# Signal reflection on long cable

#### bug13

Joined Feb 13, 2012
1,885
Hi

Can someone explain to me why we have signal reflection on long cable? What is the equivalent circuit of a long cable?

Thanks guys!

#### t_n_k

Joined Mar 6, 2009
5,455
Hi

Can someone explain to me why we have signal reflection on long cable? What is the equivalent circuit of a long cable?

Thanks guys!
The issue isn't about the cable length. One can have reflections in short cables. The issue is about impedance mismatch at the ends of the cable. Reflections don't commence until the travelling wave propagates to the point of discontinuity - such as the mismatched load impedance.

#### MrChips

Joined Oct 2, 2009
22,089

#### Papabravo

Joined Feb 24, 2006
14,672
Hi

Can someone explain to me why we have signal reflection on long cable? What is the equivalent circuit of a long cable?

Thanks guys!
Transmission lines are modeled as a distributed series inductance (microhenries per foot), and distributed shunt capacitance (nanofarads per foot). This ideal transmission line leads to a partial differential equation, which given certain boundary conditions, can be solved for the explicit waveforms.

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#### nsaspook

Joined Aug 27, 2009
7,733

#### crutschow

Joined Mar 14, 2008
25,647
Reflections in a cable are related to the maximum energy transfer theorem which states that the maximum energy is transferred when the source (cable) impedance matches the load impedance. If the two impedances are not matched then the energy not transferred to the load has nowhere else to go and is reflected back down the cable.

#### Brownout

Joined Jan 10, 2012
2,390
Hi

Can someone explain to me why we have signal reflection on long cable? What is the equivalent circuit of a long cable?

Thanks guys!
The principle of conservation of energy. Unless the energy propagating along the cable is converted or absorbed, it must continue to propagate. As the propagation medium doesn't extend past the end, the energy must return towards the source, along the cable (less whatever propagated into free space)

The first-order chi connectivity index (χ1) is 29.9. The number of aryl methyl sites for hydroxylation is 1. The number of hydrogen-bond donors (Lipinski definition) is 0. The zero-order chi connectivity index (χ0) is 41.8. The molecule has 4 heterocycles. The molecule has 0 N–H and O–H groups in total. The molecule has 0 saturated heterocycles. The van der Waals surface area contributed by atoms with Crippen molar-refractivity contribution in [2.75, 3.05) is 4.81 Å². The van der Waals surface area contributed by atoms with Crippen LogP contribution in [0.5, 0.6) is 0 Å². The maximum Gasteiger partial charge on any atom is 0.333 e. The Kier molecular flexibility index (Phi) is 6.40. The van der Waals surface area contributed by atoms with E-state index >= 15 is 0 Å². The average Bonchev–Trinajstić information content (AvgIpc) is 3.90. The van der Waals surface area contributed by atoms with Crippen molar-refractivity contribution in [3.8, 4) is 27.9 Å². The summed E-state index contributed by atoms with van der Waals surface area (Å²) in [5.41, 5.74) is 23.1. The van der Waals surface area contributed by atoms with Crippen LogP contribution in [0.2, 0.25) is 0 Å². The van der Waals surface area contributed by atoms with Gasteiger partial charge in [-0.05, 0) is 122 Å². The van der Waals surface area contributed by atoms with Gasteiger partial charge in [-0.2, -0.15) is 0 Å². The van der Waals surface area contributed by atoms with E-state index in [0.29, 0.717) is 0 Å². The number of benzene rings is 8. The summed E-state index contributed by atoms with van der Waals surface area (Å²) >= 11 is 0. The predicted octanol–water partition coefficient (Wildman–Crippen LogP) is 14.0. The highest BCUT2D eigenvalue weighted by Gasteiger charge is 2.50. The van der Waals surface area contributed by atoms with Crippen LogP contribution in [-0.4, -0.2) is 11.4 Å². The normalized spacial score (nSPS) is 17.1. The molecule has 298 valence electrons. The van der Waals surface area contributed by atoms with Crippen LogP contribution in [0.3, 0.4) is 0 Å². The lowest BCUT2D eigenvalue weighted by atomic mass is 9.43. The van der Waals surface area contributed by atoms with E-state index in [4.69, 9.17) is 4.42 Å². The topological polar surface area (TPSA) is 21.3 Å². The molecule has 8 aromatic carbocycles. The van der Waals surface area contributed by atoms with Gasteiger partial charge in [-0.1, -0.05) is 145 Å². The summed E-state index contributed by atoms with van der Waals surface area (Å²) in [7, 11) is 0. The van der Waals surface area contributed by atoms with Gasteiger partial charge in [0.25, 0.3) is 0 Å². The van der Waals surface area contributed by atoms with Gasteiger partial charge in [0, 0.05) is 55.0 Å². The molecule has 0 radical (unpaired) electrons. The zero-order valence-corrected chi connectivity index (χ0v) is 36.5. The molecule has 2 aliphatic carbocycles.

#### anhnha

Joined Apr 19, 2012
881
Reflections in a cable are related to the maximum energy transfer theorem which states that the maximum energy is transferred when the source (cable) impedance matches the load impedance. If the two impedances are not matched then the energy not transferred to the load has nowhere else to go and is reflected back down the cable.
Can I say that maximum power (W) is transferred the source (cable) impedance matches the load impedance?

Are they equivalent?
If there is a mismatch, then energy is reflected but if it is transferred in a very long time, then most energy will also be transferred to load?

#### Papabravo

Joined Feb 24, 2006
14,672
In regions of constant impedance, a wave will propagate in both directions. At each impedance discontinuity a portion of the signal is reflected and a portion is transmitted. These portions are often measured by a "reflection" coefficient and a "transmission" coefficient.

#### bug13

Joined Feb 13, 2012
1,885
I agree that the old AT&T video showing a mechanical representation of wave propagation and reflection is simply fantastic.

You might also find one of my videos on the same topic useful to understand reflections.

A video worth a thousand word, thanks a lot.

Can I use a short cable to recreate the experiment? I have a cheap function generator from eBay, can do up to 20M, and a digital scope. The longest wire I can find at home is just normal house appliance cord, will that work?

#### nsaspook

Joined Aug 27, 2009
7,733
You might also find one of my videos on the same topic useful to understand reflections.

Cool. We can see the effects of a discontinuity in impedance in fiber optic cables also.
I built a optical cable tester for work using the PIC18 CTMU module as the timing element. When looking at the optical receiver signal at the top trace (the bottom trace is the transmitter signal) of the scope you can the reflected energy nodes change and grow as the fiber cable is slightly pulled from the photo-diode in the receiver connector. This also has the effect of changing the signal pulse timing (it creates the optical equivalent of a RC time delay) and is what caused the FTL neutrino 'loose cable' mess a few years ago.